Sciences

One reason why Einstein's Special Theory of Relativity was needed was because of the special problems that cropped up when scientists noticed that the

The velocity addition problem is illustrated in the figures above and below. In the top figure we see the red driver's frame of reference or

In the figure below the point of view of the blue driver is illustrated. To the driver of the blue car, the purple object is flying forwards out of her window at

The velocity addition problem asks the question:

If we use Newton's model for time as being experienced exactly the same for all observers, we wind up with the answer:

Suppose, as Newton believed, the red and blue drivers measure time and distance precisely the same. According to the blue driver, in time T the distance of the purple ball from the blue car is

But

Sounds reasonable, right?

Okay, now suppose that

This is contrary to observed behavior of Nature. Therefore the Newtonian model of time as being experienced equally by all observers must not be a good model for Nature.

Let's take the red and blue cars from the previous example, and let's mount a laser on top of the blue car. We'll put a mirror on the blue car as shown in the figures, and aim the laser at the mirror perpendicular to the direction the blue car is travelling.

## Here is the laser pulse viewed in the frame of reference of the blue car. |

Meanwhile, the driver of the red car sees the blue car go whizzing by. According to the red driver, the laser took a total time

## Here is the laser pulse viewed in the frame of reference of the red car. |

Now how can we sort this out and find out how their measurements of time should differ in order to account for the observed constancy of the speed of light?

What both drivers agree on is the distance

This has profound implications for the mathematical modelling of space and time as observed in Nature. This means we have to expand the idea of Euclidean analytic geometry to include the observer-dependent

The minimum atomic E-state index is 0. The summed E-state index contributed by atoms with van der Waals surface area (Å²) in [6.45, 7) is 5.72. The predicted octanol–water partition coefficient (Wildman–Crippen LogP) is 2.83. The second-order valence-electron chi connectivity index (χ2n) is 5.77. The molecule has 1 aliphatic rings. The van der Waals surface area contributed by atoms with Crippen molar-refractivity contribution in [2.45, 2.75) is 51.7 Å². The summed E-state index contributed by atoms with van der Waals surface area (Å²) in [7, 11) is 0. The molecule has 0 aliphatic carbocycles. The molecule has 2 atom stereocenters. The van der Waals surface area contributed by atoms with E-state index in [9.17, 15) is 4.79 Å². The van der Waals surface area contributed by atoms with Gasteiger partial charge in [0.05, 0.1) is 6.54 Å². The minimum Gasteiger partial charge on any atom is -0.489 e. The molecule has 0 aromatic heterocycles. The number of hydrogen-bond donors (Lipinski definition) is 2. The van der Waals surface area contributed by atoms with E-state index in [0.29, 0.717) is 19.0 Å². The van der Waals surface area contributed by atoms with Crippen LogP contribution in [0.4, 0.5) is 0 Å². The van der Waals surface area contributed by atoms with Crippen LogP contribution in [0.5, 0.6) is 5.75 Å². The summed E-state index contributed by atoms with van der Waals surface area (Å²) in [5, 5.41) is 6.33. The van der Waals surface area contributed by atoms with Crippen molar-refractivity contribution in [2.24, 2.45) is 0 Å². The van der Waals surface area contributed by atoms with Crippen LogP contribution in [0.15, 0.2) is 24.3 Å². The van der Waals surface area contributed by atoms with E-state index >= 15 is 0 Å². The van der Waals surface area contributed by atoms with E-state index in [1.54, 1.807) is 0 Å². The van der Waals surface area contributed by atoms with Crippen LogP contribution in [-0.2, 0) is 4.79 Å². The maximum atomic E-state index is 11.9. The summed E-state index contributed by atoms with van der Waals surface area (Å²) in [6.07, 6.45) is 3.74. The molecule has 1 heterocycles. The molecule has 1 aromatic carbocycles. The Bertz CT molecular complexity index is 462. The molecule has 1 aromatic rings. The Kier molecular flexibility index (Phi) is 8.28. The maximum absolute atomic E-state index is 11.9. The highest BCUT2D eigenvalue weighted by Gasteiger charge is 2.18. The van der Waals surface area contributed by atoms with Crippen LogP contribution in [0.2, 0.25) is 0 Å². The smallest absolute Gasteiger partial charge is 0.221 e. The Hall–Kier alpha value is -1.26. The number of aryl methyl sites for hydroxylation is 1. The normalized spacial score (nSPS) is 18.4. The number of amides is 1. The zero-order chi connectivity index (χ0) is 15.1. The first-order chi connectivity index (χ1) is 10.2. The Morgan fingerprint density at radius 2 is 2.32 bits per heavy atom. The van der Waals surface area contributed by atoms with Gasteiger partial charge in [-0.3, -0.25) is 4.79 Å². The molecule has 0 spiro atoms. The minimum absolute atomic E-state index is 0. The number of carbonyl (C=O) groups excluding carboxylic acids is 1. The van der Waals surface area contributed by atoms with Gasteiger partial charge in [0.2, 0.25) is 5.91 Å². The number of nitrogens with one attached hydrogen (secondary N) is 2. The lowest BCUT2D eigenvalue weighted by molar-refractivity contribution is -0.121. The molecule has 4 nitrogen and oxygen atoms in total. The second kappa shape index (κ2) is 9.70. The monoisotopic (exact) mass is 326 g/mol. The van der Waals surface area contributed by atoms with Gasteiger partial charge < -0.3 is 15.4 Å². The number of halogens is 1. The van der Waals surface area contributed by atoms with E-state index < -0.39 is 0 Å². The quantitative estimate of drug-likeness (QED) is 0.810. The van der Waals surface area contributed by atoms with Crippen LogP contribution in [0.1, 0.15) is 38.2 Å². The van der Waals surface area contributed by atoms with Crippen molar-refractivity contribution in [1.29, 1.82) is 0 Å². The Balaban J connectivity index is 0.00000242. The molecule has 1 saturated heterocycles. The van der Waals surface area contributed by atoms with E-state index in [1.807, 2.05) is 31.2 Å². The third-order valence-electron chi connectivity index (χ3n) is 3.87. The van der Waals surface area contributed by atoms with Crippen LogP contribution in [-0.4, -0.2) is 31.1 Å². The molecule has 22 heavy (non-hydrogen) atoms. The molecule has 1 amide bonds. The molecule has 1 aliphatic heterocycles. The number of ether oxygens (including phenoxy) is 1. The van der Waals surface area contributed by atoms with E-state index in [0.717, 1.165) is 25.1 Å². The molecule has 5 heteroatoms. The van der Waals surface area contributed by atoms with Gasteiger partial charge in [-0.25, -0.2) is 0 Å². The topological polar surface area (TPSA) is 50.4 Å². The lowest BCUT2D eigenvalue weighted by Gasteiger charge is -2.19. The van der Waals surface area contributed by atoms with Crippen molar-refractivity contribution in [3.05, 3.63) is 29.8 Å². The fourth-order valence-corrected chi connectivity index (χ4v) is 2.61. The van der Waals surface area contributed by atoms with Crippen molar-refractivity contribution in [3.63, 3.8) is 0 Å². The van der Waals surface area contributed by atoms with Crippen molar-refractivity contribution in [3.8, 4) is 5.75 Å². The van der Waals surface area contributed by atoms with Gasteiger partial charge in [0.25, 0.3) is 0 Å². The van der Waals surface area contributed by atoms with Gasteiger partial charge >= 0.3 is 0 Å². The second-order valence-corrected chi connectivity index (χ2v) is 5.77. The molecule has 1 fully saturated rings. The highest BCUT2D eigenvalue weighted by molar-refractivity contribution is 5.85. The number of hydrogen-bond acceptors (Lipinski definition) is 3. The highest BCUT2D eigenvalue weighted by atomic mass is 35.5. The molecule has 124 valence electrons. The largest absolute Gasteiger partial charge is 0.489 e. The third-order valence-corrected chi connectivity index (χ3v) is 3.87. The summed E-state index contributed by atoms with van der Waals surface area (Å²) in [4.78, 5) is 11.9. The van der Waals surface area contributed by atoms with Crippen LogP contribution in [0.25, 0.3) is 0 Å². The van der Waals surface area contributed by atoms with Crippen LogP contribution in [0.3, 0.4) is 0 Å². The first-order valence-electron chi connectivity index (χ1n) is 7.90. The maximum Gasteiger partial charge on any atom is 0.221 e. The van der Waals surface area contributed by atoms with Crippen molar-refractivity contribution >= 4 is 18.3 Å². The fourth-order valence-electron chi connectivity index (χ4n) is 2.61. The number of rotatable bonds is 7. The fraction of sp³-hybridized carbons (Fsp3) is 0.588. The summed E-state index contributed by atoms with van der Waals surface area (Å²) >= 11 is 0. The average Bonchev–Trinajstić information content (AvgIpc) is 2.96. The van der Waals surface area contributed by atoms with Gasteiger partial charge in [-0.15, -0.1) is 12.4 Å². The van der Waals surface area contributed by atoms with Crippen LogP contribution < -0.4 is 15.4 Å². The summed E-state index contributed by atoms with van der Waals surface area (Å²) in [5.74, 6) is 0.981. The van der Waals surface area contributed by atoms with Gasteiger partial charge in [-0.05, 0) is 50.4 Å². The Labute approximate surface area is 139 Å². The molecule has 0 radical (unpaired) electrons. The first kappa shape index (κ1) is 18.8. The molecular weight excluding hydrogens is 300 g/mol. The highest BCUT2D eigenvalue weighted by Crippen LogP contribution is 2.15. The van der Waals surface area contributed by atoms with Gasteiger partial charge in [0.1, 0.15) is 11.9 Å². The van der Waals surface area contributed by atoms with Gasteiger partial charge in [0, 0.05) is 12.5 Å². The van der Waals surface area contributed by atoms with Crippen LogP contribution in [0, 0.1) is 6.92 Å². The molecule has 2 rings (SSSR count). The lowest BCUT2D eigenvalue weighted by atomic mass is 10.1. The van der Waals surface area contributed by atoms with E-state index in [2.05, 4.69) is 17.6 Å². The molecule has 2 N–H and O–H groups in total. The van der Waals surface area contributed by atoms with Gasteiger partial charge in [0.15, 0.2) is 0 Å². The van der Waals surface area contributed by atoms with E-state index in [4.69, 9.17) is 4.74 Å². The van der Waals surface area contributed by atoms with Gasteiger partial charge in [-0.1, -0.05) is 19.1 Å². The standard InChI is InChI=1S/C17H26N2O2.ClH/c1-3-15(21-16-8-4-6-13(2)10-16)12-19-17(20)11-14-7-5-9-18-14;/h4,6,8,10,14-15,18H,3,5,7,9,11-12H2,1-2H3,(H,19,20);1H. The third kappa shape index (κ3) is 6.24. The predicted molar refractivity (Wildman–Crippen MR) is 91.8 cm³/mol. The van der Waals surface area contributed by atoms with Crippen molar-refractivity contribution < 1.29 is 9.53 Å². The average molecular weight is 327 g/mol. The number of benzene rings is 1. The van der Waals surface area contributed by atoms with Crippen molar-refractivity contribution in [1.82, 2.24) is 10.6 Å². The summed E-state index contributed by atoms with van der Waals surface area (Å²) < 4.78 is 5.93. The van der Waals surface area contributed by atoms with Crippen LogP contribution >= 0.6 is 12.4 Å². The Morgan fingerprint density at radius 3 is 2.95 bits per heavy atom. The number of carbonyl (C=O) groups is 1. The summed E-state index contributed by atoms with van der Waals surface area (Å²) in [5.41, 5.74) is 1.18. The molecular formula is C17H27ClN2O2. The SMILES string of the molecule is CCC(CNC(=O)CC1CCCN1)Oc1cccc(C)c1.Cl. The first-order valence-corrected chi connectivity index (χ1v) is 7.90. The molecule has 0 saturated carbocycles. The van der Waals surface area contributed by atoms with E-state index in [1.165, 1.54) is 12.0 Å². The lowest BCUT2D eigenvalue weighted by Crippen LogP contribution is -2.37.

What we've learned here is called Relativistic
time dilation. The process that occurred in the blue driver's
rest frame with in time T' was perceived by the red
driver to have occurred in time T = T' / (1 - (U/c),
which can be much much greater than ^{2})^{1/2}T' if U
is close to the speed of light c. |

Now we will figure out whether these observers measure space differently as well.

Let's suppose the driver of the blue car below has measured the length of her car with a ruler to be length

L' is the blue car length, and T' is the time
for the red car to pass, as measured by the blue driver. |

So we have

L is the blue car length, and T is the time
for the blue car to pass, as measured by the red driver. |

The red driver saw the laser pulse and return happening in

Constraining the speed of light to be constant gave us this relationship between the time

Therefore, the relationship

But this means that the relationsip between the lengths

What we've learned here is called Relativistic
length contraction. The blue car measured to have length L'
in the blue driver's rest frame was measured by the red driver to have
have the length L = L' (1 - (U/c),
which can be much much smaller than ^{2})^{1/2}L' if U
is close to the speed of light c. |

Is there anything that is the same for all observers? That is what we'll look at next.